8) Is warranty and indemnity insurance common in your jurisdiction? Are there any legal or practical challenges associated with obtaining such insurance?
Warranty and indemnity insurance (W&I Insurance) is relatively new to the Turkish market, and the number of closed deals involving W&I Insurance is still significantly low. It is a tool that is relatively more appealing to individual sellers and financial investors that have not been fully involved in the day-to-day operations of the target and are not willing to be held accountable vis-á-vis the buyer going forward. Recent policies are mostly taken out by non-Turkish deal parties through non-Turkish insurance companies. One major reason why is the lack of a specific legal framework surrounding W&I Insurance. Since W&I Insurance is not among the insurance categories specified under Turkish legislation, the only option for Turkish insurance companies for now is to obtain the approval of the Directorate General of Insurance to issue W&I Insurance policies within the scope of one of the general categories specified in their operation licenses (such as surety, general liability, or financial losses). Very few Turkish insurance companies have officially started to get the relevant authority’s approval for the product.
9) What are common exit mechanisms adopted in venture capital transactions, and what, if any, are the risks or challenges associated with such exits?
The most common form of exit is a trade sale. However, there have been a number of IPOs in the previous years. Trade sales are advantageous because they are relatively easy to arrange. On the other hand, IPOs are likely to yield better proceeds for the investor but are more complicated to launch.
Should the investment fail to generate the expected revenues, investors may pursue an exit plan through put options, if they were negotiated in the shareholders’ agreement or the share purchase agreement. The investor may also try to negotiate a share sale deal with the company’s existing shareholders or other prospective shareholders. Minority shareholders mostly have tag/drag-along rights under the shareholders agreement. It would be wise to negotiate share transfer provisions such as put and call options or tag/drag-along rights in the shareholders’ agreement by specifying the detailed conditions to secure a safe exit from the company. Investors may also acquire preferred shares that offer privileges on dividend distribution and which benefit from the profits at a maximum. Nomination of the directors and voting privileges as well as veto rights are also very favorable.
In addition, according to the TCMB legislation, in the event of the acquisition of shares leading to a change of control in the listed company (i.e., the acquisition of more than 50% of the shares or voting rights or the right to nominate a majority of the board), the buyer is required to launch a mandatory tender offer for the remaining shareholders. Also, as a general rule, shareholders holding a minimum of 10% of a company’s share capital (5% for public companies) are deemed minority shareholders and benefit from a number of minority rights (e.g., may prevent the release of board members and request liquidation of the company).
As for buybacks, the TCC enables JSCs to acquire their own shares provided that such acquisition does not exceed 10% of the JSC’s share capital. In order to do so, the GA should provide authorization to the board of directors; the board of directors will determine the amount to be paid for the acquisition of the shares having regard to the minimum and maximum amounts provided in the authorization. The purchase price should be paid from the distributable reserves of the JSC. The acquisition consent granted to the board of directors by the shareholders cannot exceed five years and such a decision should include nominal values of the shares together with upper and lower limits to be paid or those to be acquired. Only shares that are fully paid-in can be acquired. The foregoing rules also apply to the acquisition of a parent company’s shares by its subsidiary.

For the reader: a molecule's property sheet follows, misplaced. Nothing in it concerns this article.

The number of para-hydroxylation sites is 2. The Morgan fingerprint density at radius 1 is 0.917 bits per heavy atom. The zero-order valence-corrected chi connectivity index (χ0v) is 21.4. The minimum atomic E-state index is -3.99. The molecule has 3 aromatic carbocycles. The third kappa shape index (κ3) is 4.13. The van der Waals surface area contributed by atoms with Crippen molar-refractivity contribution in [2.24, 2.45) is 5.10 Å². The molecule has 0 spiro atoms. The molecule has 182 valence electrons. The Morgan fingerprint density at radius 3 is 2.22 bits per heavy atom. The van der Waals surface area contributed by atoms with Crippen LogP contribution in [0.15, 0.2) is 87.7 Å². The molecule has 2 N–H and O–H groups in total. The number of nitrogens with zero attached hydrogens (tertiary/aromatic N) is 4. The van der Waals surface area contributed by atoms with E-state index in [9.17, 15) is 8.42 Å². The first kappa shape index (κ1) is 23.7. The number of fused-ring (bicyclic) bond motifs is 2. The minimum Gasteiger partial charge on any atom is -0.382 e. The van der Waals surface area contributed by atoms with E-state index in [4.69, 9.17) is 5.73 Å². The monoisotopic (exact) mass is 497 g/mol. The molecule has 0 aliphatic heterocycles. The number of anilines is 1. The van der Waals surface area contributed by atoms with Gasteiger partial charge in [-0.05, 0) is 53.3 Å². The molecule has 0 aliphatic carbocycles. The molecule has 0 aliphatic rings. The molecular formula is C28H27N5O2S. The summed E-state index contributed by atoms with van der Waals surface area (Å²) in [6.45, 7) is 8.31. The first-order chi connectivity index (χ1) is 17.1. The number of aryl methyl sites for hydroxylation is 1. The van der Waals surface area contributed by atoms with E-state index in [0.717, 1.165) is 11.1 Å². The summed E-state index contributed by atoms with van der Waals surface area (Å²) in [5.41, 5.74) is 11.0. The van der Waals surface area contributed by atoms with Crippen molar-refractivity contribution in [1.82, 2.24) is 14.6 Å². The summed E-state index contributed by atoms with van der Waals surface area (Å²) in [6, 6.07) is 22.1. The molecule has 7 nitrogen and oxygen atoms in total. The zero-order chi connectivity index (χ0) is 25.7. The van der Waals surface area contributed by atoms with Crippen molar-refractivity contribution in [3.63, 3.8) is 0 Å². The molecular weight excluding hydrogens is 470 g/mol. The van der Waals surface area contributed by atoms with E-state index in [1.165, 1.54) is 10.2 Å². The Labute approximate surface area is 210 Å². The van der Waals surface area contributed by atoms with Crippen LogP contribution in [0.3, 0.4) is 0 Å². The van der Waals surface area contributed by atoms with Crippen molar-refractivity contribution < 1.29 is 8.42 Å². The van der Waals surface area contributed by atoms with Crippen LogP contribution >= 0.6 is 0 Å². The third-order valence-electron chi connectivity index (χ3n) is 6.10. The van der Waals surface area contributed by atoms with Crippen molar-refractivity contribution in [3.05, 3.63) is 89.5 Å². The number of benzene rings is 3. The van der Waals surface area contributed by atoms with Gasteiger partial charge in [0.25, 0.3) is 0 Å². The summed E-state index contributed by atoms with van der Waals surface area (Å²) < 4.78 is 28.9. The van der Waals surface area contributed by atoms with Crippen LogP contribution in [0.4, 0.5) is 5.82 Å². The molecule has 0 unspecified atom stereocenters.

10) Do investors typically opt for a public market exit via an IPO? Are there any specific public market challenges that need to be addressed?
The challenges faced in financing may cause Turkish entities to conduct IPOs or to conclude partnerships, especially with foreign investors. As noted in Question 5 above, only companies formed as a JSC may make a public offering. Please also refer to Question 9 above for further information regarding the IPO practice in Turkey.
The approval of the TCMB shall be sought in order to launch an IPO. A domestic prospectus (izahname) shall be prepared for the approval of the TCMB as well. The share capital of the company to be IPOed should be fully paid in and the shares should be freely transferable. It is mandatory to retain a brokerage house (aracı kurum) for the offering. Moreover, the AoA of the company to be IPOed shall be adapted to the regulations of the TCMB. If the IPO will be launched for the shares to be issued as a result of a share capital increase (instead of offering the existing shares), the GA should resolve that the statutory pre-emption right of the existing shareholders will be partially or entirely limited.
Hergüner Bilgen Özeke
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The objective of this publication is to serve as a Q&A-style multi-jurisdictional guide to venture capital law in countries where WLG member firms have offices. The guide intends to provide a high level overview of the venture capital market, including key sectors, preferred investment structures, regulatory approval requirements, limitations on acquisition of control in portfolio companies, restrictions on investment, investor protection, and exits; and hopes to provide readers the benefit of the shared global knowledge and local insights among the WLG member firms.